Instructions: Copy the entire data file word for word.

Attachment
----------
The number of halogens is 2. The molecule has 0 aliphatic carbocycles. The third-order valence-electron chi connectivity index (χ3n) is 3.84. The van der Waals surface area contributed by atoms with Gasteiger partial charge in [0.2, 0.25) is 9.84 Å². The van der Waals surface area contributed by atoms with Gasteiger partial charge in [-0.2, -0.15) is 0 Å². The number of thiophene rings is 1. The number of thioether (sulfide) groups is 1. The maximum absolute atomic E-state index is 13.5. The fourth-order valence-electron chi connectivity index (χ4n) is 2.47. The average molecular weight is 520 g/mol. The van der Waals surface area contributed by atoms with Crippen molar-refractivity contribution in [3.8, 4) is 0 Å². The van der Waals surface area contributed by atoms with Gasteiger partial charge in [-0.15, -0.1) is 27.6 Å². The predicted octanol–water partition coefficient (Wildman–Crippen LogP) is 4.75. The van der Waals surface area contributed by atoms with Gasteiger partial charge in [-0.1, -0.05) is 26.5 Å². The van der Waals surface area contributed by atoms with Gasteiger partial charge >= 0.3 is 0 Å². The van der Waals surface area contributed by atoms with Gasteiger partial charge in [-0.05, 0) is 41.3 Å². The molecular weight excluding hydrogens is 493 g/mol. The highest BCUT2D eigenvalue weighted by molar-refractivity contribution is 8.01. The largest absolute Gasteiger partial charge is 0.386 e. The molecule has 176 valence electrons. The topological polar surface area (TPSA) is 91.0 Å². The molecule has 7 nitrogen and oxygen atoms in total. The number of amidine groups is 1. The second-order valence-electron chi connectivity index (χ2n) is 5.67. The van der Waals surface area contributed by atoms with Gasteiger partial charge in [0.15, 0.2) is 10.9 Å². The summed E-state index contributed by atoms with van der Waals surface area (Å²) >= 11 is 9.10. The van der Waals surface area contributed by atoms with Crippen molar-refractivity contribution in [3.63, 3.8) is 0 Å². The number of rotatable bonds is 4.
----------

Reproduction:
The number of halogens is 2. The molecule has 0 aliphatic carbocycles. The third-order valence-electron chi connectivity index (χ3n) is 3.84. The van der Waals surface area contributed by atoms with Gasteiger partial charge in [0.2, 0.25) is 9.84 Å². The van der Waals surface area contributed by atoms with Gasteiger partial charge in [-0.2, -0.15) is 0 Å². The number of thiophene rings is 1. The number of thioether (sulfide) groups is 1. The maximum absolute atomic E-state index is 13.5. The fourth-order valence-electron chi connectivity index (χ4n) is 2.47. The average molecular weight is 520 g/mol. The van der Waals surface area contributed by atoms with Crippen molar-refractivity contribution in [3.8, 4) is 0 Å². The van der Waals surface area contributed by atoms with Gasteiger partial charge in [-0.15, -0.1) is 27.6 Å². The predicted octanol–water partition coefficient (Wildman–Crippen LogP) is 4.75. The van der Waals surface area contributed by atoms with Gasteiger partial charge in [-0.1, -0.05) is 26.5 Å². The van der Waals surface area contributed by atoms with Gasteiger partial charge >= 0.3 is 0 Å². The van der Waals surface area contributed by atoms with Gasteiger partial charge in [-0.05, 0) is 41.3 Å². The molecular weight excluding hydrogens is 493 g/mol. The highest BCUT2D eigenvalue weighted by molar-refractivity contribution is 8.01. The largest absolute Gasteiger partial charge is 0.386 e. The molecule has 176 valence electrons. The topological polar surface area (TPSA) is 91.0 Å². The molecule has 7 nitrogen and oxygen atoms in total. The number of amidine groups is 1. The second-order valence-electron chi connectivity index (χ2n) is 5.67. The van der Waals surface area contributed by atoms with Gasteiger partial charge in [0.15, 0.2) is 10.9 Å². The summed E-state index contributed by atoms with van der Waals surface area (Å²) >= 11 is 9.10. The van der Waals surface area contributed by atoms with Crippen molar-refractivity contribution in [3.63, 3.8) is 0 Å². The number of rotatable bonds is 4.